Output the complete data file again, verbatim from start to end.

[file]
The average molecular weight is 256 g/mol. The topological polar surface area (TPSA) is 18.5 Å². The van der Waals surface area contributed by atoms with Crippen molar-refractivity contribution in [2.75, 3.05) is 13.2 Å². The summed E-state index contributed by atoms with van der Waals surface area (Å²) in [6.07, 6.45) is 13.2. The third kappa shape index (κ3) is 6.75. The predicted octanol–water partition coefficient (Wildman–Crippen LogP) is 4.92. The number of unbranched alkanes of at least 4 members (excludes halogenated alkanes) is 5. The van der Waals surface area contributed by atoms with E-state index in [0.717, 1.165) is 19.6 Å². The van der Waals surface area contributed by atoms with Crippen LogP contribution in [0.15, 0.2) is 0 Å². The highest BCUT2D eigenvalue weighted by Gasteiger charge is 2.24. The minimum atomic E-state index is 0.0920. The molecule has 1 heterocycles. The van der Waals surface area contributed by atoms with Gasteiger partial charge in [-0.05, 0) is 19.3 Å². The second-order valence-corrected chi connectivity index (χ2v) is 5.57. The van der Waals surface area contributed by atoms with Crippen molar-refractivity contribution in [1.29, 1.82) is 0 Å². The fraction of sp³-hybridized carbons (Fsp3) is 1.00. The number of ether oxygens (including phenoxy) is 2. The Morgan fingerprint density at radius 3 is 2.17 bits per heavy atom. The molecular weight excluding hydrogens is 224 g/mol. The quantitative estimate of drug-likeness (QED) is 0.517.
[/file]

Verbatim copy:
The average molecular weight is 256 g/mol. The topological polar surface area (TPSA) is 18.5 Å². The van der Waals surface area contributed by atoms with Crippen molar-refractivity contribution in [2.75, 3.05) is 13.2 Å². The summed E-state index contributed by atoms with van der Waals surface area (Å²) in [6.07, 6.45) is 13.2. The third kappa shape index (κ3) is 6.75. The predicted octanol–water partition coefficient (Wildman–Crippen LogP) is 4.92. The number of unbranched alkanes of at least 4 members (excludes halogenated alkanes) is 5. The van der Waals surface area contributed by atoms with E-state index in [0.717, 1.165) is 19.6 Å². The van der Waals surface area contributed by atoms with Crippen LogP contribution in [0.15, 0.2) is 0 Å². The highest BCUT2D eigenvalue weighted by Gasteiger charge is 2.24. The minimum atomic E-state index is 0.0920. The molecule has 1 heterocycles. The van der Waals surface area contributed by atoms with Gasteiger partial charge in [-0.05, 0) is 19.3 Å². The second-order valence-corrected chi connectivity index (χ2v) is 5.57. The van der Waals surface area contributed by atoms with Crippen molar-refractivity contribution in [1.29, 1.82) is 0 Å². The fraction of sp³-hybridized carbons (Fsp3) is 1.00. The number of ether oxygens (including phenoxy) is 2. The Morgan fingerprint density at radius 3 is 2.17 bits per heavy atom. The molecular weight excluding hydrogens is 224 g/mol. The quantitative estimate of drug-likeness (QED) is 0.517.